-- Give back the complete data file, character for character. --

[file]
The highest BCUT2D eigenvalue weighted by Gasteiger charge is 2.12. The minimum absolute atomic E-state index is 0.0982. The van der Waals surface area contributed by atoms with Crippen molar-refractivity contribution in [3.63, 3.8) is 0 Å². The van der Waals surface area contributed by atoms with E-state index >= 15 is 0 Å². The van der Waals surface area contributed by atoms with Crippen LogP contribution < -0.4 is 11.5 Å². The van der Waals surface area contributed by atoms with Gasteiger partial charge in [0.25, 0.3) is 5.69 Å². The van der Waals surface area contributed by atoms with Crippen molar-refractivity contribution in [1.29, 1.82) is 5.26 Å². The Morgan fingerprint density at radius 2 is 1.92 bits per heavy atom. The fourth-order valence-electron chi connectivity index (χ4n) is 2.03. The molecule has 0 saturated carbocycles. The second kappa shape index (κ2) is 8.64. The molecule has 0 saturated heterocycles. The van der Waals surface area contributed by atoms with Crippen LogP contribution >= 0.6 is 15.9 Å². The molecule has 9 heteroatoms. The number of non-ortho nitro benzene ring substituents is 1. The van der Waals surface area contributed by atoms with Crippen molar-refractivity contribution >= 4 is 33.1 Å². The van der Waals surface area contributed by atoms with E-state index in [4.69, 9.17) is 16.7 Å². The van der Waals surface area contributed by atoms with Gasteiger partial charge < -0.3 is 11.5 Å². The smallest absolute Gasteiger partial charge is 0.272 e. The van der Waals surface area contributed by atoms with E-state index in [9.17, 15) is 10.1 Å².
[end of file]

The highest BCUT2D eigenvalue weighted by Gasteiger charge is 2.12. The minimum absolute atomic E-state index is 0.0982. The van der Waals surface area contributed by atoms with Crippen molar-refractivity contribution in [3.63, 3.8) is 0 Å². The van der Waals surface area contributed by atoms with E-state index >= 15 is 0 Å². The van der Waals surface area contributed by atoms with Crippen LogP contribution < -0.4 is 11.5 Å². The van der Waals surface area contributed by atoms with Gasteiger partial charge in [0.25, 0.3) is 5.69 Å². The van der Waals surface area contributed by atoms with Crippen molar-refractivity contribution in [1.29, 1.82) is 5.26 Å². The Morgan fingerprint density at radius 2 is 1.92 bits per heavy atom. The fourth-order valence-electron chi connectivity index (χ4n) is 2.03. The molecule has 0 saturated carbocycles. The second kappa shape index (κ2) is 8.64. The molecule has 0 saturated heterocycles. The van der Waals surface area contributed by atoms with Crippen LogP contribution >= 0.6 is 15.9 Å². The molecule has 9 heteroatoms. The number of non-ortho nitro benzene ring substituents is 1. The van der Waals surface area contributed by atoms with Crippen molar-refractivity contribution >= 4 is 33.1 Å². The van der Waals surface area contributed by atoms with E-state index in [4.69, 9.17) is 16.7 Å². The van der Waals surface area contributed by atoms with Gasteiger partial charge < -0.3 is 11.5 Å². The smallest absolute Gasteiger partial charge is 0.272 e. The van der Waals surface area contributed by atoms with E-state index in [9.17, 15) is 10.1 Å².